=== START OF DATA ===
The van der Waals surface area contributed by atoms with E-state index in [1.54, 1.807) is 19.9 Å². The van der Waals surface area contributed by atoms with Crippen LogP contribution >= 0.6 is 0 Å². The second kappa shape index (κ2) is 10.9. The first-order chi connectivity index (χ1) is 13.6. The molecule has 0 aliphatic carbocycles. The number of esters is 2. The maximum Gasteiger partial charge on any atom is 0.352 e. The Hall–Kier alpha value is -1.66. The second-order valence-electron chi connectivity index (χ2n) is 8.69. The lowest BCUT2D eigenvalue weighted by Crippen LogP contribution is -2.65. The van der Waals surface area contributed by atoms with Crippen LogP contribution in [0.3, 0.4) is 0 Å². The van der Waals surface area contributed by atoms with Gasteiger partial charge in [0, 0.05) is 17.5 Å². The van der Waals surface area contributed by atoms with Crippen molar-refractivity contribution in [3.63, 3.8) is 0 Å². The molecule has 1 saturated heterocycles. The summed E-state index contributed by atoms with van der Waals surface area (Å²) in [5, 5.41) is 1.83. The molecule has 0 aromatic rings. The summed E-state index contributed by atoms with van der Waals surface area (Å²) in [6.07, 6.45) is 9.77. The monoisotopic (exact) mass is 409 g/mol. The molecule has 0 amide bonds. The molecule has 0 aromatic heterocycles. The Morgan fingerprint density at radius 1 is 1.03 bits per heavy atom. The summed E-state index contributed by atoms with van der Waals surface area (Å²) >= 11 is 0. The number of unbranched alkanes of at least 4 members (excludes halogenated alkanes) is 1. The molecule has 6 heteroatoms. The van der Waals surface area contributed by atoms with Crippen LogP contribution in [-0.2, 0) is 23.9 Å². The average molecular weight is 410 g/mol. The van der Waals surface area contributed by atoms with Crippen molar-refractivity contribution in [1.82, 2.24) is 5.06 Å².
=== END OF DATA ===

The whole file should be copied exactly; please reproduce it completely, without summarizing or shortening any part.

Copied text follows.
The van der Waals surface area contributed by atoms with E-state index in [1.54, 1.807) is 19.9 Å². The van der Waals surface area contributed by atoms with Crippen LogP contribution >= 0.6 is 0 Å². The second kappa shape index (κ2) is 10.9. The first-order chi connectivity index (χ1) is 13.6. The molecule has 0 aliphatic carbocycles. The number of esters is 2. The maximum Gasteiger partial charge on any atom is 0.352 e. The Hall–Kier alpha value is -1.66. The second-order valence-electron chi connectivity index (χ2n) is 8.69. The lowest BCUT2D eigenvalue weighted by Crippen LogP contribution is -2.65. The van der Waals surface area contributed by atoms with Crippen LogP contribution in [0.3, 0.4) is 0 Å². The van der Waals surface area contributed by atoms with Gasteiger partial charge in [0, 0.05) is 17.5 Å². The van der Waals surface area contributed by atoms with Crippen molar-refractivity contribution in [3.63, 3.8) is 0 Å². The molecule has 1 saturated heterocycles. The summed E-state index contributed by atoms with van der Waals surface area (Å²) in [5, 5.41) is 1.83. The molecule has 0 aromatic rings. The summed E-state index contributed by atoms with van der Waals surface area (Å²) in [6.07, 6.45) is 9.77. The monoisotopic (exact) mass is 409 g/mol. The molecule has 0 amide bonds. The molecule has 0 aromatic heterocycles. The Morgan fingerprint density at radius 1 is 1.03 bits per heavy atom. The summed E-state index contributed by atoms with van der Waals surface area (Å²) >= 11 is 0. The number of unbranched alkanes of at least 4 members (excludes halogenated alkanes) is 1. The molecule has 6 heteroatoms. The van der Waals surface area contributed by atoms with Crippen LogP contribution in [-0.2, 0) is 23.9 Å². The average molecular weight is 410 g/mol. The van der Waals surface area contributed by atoms with Crippen molar-refractivity contribution in [1.82, 2.24) is 5.06 Å².